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Powers of Attorney

In New South Wales a Power of Attorney is used to appoint someone to make financial decisions on your behalf, such as selling your house or operating your bank accounts, whereas an Appointment of Enduring Guardians is used to appoint someone to make health and living arrangement decisions.

Who can make a Power of Attorney Appointment of Enduring Guardianship?

Anyone over the age of 18 who has the capacity to understand the nature and consequences of the document, who makes the decisions in the document of their own free will and can communicate those decisions.

When should I make a Power of Attorney Appointment of Enduring Guardianship?

Before you need them!  These documents safeguard your interests in the event of something unforeseen – an accident or illness that could diminish your ability to properly make decisions. It is better to be prepared and confident in knowing that the person you choose will be making important decisions about your money and your living arrangements.

When does it start?

You can decide when you want it to start. If you do not make it clear when you want it to start then it will commence when your attorney signs the document to accept their position.

Who should I appoint to be my Attorney or Guardian?

You need to appoint someone you trust to make the right decisions. You can appoint more than one person, and you can specify how they make their decisions.

What are the legal responsibilities of my Attorney?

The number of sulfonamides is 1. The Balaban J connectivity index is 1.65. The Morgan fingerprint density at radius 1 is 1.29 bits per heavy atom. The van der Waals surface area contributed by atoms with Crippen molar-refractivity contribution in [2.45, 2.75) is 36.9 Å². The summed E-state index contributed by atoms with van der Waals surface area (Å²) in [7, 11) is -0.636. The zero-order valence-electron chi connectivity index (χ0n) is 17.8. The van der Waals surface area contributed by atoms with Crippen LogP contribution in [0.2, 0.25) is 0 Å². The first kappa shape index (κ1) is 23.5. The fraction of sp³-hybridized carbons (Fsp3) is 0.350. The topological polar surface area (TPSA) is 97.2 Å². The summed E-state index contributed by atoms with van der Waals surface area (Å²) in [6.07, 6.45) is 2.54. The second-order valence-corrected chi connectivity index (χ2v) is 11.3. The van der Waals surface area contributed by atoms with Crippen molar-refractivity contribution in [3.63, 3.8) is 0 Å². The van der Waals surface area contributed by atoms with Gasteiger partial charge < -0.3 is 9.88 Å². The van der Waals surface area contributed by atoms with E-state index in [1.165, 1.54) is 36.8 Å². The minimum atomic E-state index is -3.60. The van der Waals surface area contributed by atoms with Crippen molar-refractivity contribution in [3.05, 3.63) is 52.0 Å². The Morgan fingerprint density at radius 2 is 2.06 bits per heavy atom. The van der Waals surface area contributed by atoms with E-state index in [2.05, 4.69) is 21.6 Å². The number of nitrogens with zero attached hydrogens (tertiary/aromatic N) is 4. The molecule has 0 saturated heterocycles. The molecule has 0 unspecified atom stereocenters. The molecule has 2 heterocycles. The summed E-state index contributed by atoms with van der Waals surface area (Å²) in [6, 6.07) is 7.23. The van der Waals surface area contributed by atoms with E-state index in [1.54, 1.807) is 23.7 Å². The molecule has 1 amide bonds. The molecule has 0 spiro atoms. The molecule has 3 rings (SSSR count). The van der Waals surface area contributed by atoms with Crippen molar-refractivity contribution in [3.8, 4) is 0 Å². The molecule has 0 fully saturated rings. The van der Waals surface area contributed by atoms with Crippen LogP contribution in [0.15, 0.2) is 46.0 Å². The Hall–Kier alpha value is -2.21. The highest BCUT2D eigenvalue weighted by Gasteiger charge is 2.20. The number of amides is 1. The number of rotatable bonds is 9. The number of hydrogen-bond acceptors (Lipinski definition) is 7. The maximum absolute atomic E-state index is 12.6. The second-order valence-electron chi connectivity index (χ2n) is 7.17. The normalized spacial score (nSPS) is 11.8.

They are legally responsible to you and must act in your best interests. While you have mental capacity they must obey your instructions. They cannot give gifts to themselves or to anyone else unless you authorise this and they must keep their finances separate from yours, keeping accurate records of all of their dealings with your money.

Who should I talk to about it?

It is important that you discuss these documents with a lawyer who can provide professional advice about your particular circumstances. It is also vital that you discuss your wishes with your family to avoid unnecessary conflict and stress.

Do I need a witness?

These documents need to be witnessed by a solicitor/conveyancer or a registrar of a Court and cannot be witnessed by your attorney.

Can I change my mind?

Yes, as long as you still have the decision making capacity to do so you can revoke or change these documents. This has to be done in a legally binding way, however, so please seek legal advice.

Contact Us to find out more or to arrange an appointment.